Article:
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Please use this identifier to cite or link to this item: http://arks.princeton.edu/ark:/88435/dsp016w924f138
Title: Heterogeneity in Mosquito Biting Patterns: Epidemiological Consequences and Relevance for Malaria Control
Authors: Cooper, Laura
Advisors: Grenfell, Bryan
Department: Ecology and Evolutionary Biology
Class Year: 2015
Abstract: Malaria is a threat to global health and wellbeing and control remains a significant epidemiological challenge. The biting patterns of anopheline mosquitoes, which transmit falciparum malaria, are influenced by a variety of environmental, population dynamic, and behavioral factors. As a result, human exposure to malaria is significantly heterogeneous between individuals and over time. Heterogeneity in exposure increases disease persistence and amplifies transmission because those individuals most likely to be infected by infectious mosquitoes are also most likely to infect uninfected mosquitoes. Knowledge of the nature of heterogeneous transmission is essential to reducing or eliminating the global malaria burden. Mosquito biting patterns are explored using mosquito catch data from three communities in Uganda between October 2011 and March 2013. Heterogeneity in exposure, as measured by the Pareto index, the coefficient of variation, and the dispersion parameter, k, decreases with mean biting intensity. Biting patterns are well described by a power law with a gradient greater than one, suggesting significant over-dispersion in the distribution of bites. Significant associations between seasonal and environmental variables and heterogeneity are also observed, but these may be confounded by seasonal and environmental differences in mean biting intensity. The relevance of the observed mean-heterogeneity relationship to basic epidemiological parameters is explored. The force of infection saturates at high biting intensities, but not as quickly as predicted by models that assume constant levels of heterogeneity across the spectrum of biting intensity. Likewise, transmission efficiency declines less rapidly than fixed-heterogeneity models predict. The basic reproduction number increases with biting intensity and the coefficient of variation, and a global minimum value exists such that at certain points, decreases in mean biting intensity lead to increases in the basic reproduction number. As a result, elimination may be more difficult than originally thought and may require new control strategies. From these findings it is apparent that a precise understanding of the dynamics and drivers of heterogeneity are essential to successful malaria control.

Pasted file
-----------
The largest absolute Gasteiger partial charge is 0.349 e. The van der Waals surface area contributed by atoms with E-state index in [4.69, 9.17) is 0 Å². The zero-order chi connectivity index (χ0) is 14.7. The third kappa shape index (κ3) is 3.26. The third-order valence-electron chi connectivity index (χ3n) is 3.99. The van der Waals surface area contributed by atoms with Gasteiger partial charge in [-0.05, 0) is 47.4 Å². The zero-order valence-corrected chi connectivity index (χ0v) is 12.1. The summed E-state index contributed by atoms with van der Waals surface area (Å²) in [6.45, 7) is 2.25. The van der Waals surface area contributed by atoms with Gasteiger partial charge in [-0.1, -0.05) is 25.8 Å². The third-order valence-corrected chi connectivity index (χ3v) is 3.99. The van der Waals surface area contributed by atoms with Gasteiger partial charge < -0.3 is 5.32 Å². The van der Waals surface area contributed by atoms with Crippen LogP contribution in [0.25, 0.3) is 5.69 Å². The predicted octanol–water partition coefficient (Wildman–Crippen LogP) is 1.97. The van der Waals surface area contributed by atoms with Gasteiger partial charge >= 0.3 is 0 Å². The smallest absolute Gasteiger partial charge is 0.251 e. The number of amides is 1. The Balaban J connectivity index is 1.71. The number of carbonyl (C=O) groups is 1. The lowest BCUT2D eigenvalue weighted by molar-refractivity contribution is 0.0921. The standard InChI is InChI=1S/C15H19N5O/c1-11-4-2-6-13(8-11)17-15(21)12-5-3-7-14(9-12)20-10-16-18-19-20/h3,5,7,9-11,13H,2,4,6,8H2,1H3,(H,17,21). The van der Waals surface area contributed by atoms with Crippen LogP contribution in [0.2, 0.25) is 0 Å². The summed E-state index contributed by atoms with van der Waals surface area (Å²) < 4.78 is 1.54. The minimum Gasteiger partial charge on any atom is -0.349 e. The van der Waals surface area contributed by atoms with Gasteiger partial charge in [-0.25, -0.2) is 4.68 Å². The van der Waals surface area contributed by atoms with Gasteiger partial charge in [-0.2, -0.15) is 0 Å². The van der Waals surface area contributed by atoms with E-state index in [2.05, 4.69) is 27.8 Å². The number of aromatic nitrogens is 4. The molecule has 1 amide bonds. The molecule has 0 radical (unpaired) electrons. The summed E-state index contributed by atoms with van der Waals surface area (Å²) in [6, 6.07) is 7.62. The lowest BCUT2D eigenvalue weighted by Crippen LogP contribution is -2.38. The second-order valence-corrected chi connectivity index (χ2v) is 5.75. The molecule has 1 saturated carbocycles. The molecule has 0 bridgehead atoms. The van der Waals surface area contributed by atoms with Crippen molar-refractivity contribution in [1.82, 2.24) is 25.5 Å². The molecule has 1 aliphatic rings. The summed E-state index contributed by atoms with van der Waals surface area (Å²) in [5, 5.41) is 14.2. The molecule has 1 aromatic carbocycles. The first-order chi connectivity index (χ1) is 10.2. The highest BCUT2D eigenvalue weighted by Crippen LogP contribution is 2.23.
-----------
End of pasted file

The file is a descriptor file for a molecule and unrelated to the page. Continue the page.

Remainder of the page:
Extent: 73 pages
URI: http://arks.princeton.edu/ark:/88435/dsp016w924f138
Type of Material: Princeton University Senior Theses
Language: en_US
Appears in Collections:Ecology and Evolutionary Biology, 1992-2016

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